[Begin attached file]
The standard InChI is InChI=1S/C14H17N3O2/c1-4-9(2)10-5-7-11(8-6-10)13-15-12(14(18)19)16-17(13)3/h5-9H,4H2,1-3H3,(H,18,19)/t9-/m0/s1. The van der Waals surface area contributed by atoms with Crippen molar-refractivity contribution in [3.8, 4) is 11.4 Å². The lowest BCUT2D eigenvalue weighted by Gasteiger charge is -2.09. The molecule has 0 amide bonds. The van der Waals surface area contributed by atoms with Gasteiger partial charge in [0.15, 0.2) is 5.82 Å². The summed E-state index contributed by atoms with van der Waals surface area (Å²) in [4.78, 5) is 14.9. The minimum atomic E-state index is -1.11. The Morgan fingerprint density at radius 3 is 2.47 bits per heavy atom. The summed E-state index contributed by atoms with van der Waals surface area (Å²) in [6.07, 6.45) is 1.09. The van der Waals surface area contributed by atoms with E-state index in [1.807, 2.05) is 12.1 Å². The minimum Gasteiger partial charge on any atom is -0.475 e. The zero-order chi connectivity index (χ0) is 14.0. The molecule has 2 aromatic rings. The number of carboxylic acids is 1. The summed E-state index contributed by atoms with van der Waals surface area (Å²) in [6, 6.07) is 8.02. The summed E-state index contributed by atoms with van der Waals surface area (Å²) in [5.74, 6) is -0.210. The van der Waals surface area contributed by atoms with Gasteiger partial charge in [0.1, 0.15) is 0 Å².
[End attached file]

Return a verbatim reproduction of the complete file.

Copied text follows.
The standard InChI is InChI=1S/C14H17N3O2/c1-4-9(2)10-5-7-11(8-6-10)13-15-12(14(18)19)16-17(13)3/h5-9H,4H2,1-3H3,(H,18,19)/t9-/m0/s1. The van der Waals surface area contributed by atoms with Crippen molar-refractivity contribution in [3.8, 4) is 11.4 Å². The lowest BCUT2D eigenvalue weighted by Gasteiger charge is -2.09. The molecule has 0 amide bonds. The van der Waals surface area contributed by atoms with Gasteiger partial charge in [0.15, 0.2) is 5.82 Å². The summed E-state index contributed by atoms with van der Waals surface area (Å²) in [4.78, 5) is 14.9. The minimum atomic E-state index is -1.11. The Morgan fingerprint density at radius 3 is 2.47 bits per heavy atom. The summed E-state index contributed by atoms with van der Waals surface area (Å²) in [6.07, 6.45) is 1.09. The van der Waals surface area contributed by atoms with E-state index in [1.807, 2.05) is 12.1 Å². The minimum Gasteiger partial charge on any atom is -0.475 e. The zero-order chi connectivity index (χ0) is 14.0. The molecule has 2 aromatic rings. The number of carboxylic acids is 1. The summed E-state index contributed by atoms with van der Waals surface area (Å²) in [6, 6.07) is 8.02. The summed E-state index contributed by atoms with van der Waals surface area (Å²) in [5.74, 6) is -0.210. The van der Waals surface area contributed by atoms with Gasteiger partial charge in [0.1, 0.15) is 0 Å².